I make apps for other people

Posts made on Wednesday, October 26th, 2005

Problems dragging windows in OS X Tiger 1.4.2 on my Powerbook G4 15″

Posted by Chris Jones
On October 26th, 2005 at 13:49

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Posted in Python, Tech

I haven’t been able to find a description of this problem on the web–but I can get screenshots of it! In sort, when dragging windows around the desktop, or scrolling through pages or lists, light blue pixels get left behind. Drag the window in a circular motion and you can get entire windows of blue pixels. The stray pixels disappear after the window is refreshed.

I assume this has to do with antialiasing, although I was unable to affect it by changing the antialiasing settings. Text, window decorators–basically anything black–will cause this. I can hope that it will be fixed in the upcoming 1.4.3 OS X release or with a display adapter driver update, but I’ll bring it into the local Apple Store just in case.

The PowerBook is the new 15″, ATI Radeon 9700 video card with 128 MB RAM, and 1 GB of system RAM. The rumor I’d read (at Macintouch?) that these are running a special pre-1.4.3 build of 1.4.2 to support the new hardware.

For the limited gaming I’ve had time to do with it, Warcraft III performs flawlessly. World of Warcraft requires the settings be turned down for a decent framerate, so it seems more like I’m playing World of Fogcraft.

Edit: The trip to the Apple Store was uneventful. The Genius Bar is best reserved in-person, unless you’re a ProCare subscriber. The website tells you when the next appointment is, and you don’t get to push it back to a reasonable time if you’re off-site. Of course, being on site with my Powerbook let me sit in the “theatre” (four big benches) and browse the web, check my mail, and compile Python 2.4.2. The tech said that my graphics problem was known, pretty common, and implied that it would be fixed in 1.4.3 (which, of course, doesn’t exist, and wasn’t loaded onto all the machines in the store that morning, unless you checked the machines and saw it was there, but they can’t say that). If I still have the problem after Software Update runs (on 27 October 2005?) then I may consider getting a motherboard replacement–but I should consider a local firm, computerDNA, rather than the Apple Store and its 15 day backlog.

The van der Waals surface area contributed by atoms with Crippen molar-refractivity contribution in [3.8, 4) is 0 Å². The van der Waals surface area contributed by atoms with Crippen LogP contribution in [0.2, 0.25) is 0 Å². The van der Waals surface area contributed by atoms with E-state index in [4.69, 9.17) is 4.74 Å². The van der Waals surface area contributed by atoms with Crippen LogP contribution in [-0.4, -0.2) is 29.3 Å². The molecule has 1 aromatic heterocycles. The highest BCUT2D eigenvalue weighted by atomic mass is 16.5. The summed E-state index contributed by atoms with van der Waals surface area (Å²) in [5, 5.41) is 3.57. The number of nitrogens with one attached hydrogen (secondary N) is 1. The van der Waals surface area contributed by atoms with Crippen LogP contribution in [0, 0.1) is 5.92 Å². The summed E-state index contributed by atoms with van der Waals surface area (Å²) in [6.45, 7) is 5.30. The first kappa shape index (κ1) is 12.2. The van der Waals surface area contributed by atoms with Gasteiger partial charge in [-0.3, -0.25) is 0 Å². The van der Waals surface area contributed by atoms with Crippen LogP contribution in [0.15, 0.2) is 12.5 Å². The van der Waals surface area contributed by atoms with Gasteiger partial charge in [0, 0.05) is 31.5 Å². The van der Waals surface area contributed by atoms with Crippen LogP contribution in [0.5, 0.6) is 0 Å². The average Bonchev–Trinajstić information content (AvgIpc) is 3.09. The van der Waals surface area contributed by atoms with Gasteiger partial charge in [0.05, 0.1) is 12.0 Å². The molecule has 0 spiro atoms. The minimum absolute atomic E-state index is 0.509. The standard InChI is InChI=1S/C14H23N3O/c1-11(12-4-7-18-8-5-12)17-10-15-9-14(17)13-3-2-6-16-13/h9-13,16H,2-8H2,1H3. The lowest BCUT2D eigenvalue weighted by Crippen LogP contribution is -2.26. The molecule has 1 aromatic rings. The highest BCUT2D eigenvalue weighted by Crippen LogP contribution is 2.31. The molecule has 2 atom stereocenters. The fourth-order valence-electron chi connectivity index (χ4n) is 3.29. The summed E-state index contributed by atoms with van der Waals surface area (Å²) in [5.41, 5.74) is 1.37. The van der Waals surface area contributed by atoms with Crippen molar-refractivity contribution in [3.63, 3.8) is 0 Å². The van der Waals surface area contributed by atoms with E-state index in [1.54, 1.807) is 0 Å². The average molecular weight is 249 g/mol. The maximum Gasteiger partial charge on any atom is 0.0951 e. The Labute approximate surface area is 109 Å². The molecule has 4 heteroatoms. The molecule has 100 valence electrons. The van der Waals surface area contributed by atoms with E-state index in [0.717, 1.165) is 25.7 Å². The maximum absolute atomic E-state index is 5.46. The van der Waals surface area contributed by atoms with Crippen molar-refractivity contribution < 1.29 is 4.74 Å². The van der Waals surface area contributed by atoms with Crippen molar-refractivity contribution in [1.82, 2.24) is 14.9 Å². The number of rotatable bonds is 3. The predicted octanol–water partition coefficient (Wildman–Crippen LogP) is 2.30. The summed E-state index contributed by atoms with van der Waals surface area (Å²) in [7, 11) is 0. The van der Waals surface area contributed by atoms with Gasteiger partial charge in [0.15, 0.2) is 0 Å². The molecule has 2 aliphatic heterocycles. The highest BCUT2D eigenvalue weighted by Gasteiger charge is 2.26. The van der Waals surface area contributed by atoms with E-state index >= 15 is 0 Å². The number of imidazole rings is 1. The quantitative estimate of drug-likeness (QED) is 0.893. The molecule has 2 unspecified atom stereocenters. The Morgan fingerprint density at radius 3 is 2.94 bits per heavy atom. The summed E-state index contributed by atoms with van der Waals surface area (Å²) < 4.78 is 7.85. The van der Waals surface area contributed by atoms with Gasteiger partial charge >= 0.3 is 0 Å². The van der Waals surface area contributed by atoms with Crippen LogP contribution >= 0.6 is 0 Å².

Oh, and to make this gaming related, the tech plays WoW on the Archimonde server as an Alliance, so we had nothing in common. 😉 And his girlfriend was there, who he apologized to for the WoW talk, saying, “Well, that’s my job, you know.”

The Governor

Posted by Chris Jones
On October 26th, 2005 at 13:07

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Posted in Games

I know how I missed The Governor–I was so busy with work and the puppy that I didn’t check all my blog feeds. Bad! Bad!

If you’re looking for something to watch the Warden (Quis custodiet ipsos custodes?), this might be the trick. I glanced through some of the code and didn’t see anything that looked terribly suspicious–aside from injecting hooks into running code. Coming from a UNIX-y development background, that bugs me just a bit, but then so does the Warden. Ethically, I can’t believe the ends always justify the means, but from a business perspective, what Blizzard is doing makes a whole lot of sense. So does simply banning anyone who causes you to spend time and money on customer service.

Caveat: When I write C or C++, I’m doing it on a UNIX/Linux box, Cygwin, OS X–generally, anything but Win32. And when I need to do it on Win32, I’m relying on crutches and it’s going to be very simple in scope and small in size, so don’t take my bland comment about nothing “terribly suspicious” as an outright endorsement of the code. Personally, I believe Mr. Hoglund to be a trustworthy developer and skilled enough that if he wanted to hide fun things in his code, I’d never notice them.

Running Python as a Windows service

Posted by Chris Jones
On October 26th, 2005 at 09:38

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Posted in Python, Tech

Reblog from Grig Gheorghiu’s Agile Testing blog.

I can see this being needed for running servers in Python in Win32. I may need to remember how to do this in the future.